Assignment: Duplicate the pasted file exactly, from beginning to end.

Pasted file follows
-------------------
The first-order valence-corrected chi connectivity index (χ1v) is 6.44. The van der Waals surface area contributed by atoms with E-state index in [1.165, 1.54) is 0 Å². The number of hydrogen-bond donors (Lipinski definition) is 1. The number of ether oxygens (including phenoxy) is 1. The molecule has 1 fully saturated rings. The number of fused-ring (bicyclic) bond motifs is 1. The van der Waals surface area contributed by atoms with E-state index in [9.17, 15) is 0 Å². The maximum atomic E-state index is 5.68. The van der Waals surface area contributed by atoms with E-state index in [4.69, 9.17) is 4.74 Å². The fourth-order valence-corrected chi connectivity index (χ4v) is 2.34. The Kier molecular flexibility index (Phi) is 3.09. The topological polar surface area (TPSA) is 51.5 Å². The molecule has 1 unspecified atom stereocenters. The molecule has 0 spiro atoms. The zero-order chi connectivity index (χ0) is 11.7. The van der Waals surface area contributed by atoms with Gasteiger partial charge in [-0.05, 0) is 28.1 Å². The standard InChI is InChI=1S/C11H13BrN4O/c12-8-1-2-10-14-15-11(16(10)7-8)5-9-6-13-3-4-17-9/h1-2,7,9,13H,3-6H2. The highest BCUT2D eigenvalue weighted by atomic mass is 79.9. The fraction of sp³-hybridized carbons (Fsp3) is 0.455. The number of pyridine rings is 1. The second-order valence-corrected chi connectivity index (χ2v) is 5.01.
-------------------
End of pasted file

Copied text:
The first-order valence-corrected chi connectivity index (χ1v) is 6.44. The van der Waals surface area contributed by atoms with E-state index in [1.165, 1.54) is 0 Å². The number of hydrogen-bond donors (Lipinski definition) is 1. The number of ether oxygens (including phenoxy) is 1. The molecule has 1 fully saturated rings. The number of fused-ring (bicyclic) bond motifs is 1. The van der Waals surface area contributed by atoms with E-state index in [9.17, 15) is 0 Å². The maximum atomic E-state index is 5.68. The van der Waals surface area contributed by atoms with E-state index in [4.69, 9.17) is 4.74 Å². The fourth-order valence-corrected chi connectivity index (χ4v) is 2.34. The Kier molecular flexibility index (Phi) is 3.09. The topological polar surface area (TPSA) is 51.5 Å². The molecule has 1 unspecified atom stereocenters. The molecule has 0 spiro atoms. The zero-order chi connectivity index (χ0) is 11.7. The van der Waals surface area contributed by atoms with Gasteiger partial charge in [-0.05, 0) is 28.1 Å². The standard InChI is InChI=1S/C11H13BrN4O/c12-8-1-2-10-14-15-11(16(10)7-8)5-9-6-13-3-4-17-9/h1-2,7,9,13H,3-6H2. The highest BCUT2D eigenvalue weighted by atomic mass is 79.9. The fraction of sp³-hybridized carbons (Fsp3) is 0.455. The number of pyridine rings is 1. The second-order valence-corrected chi connectivity index (χ2v) is 5.01.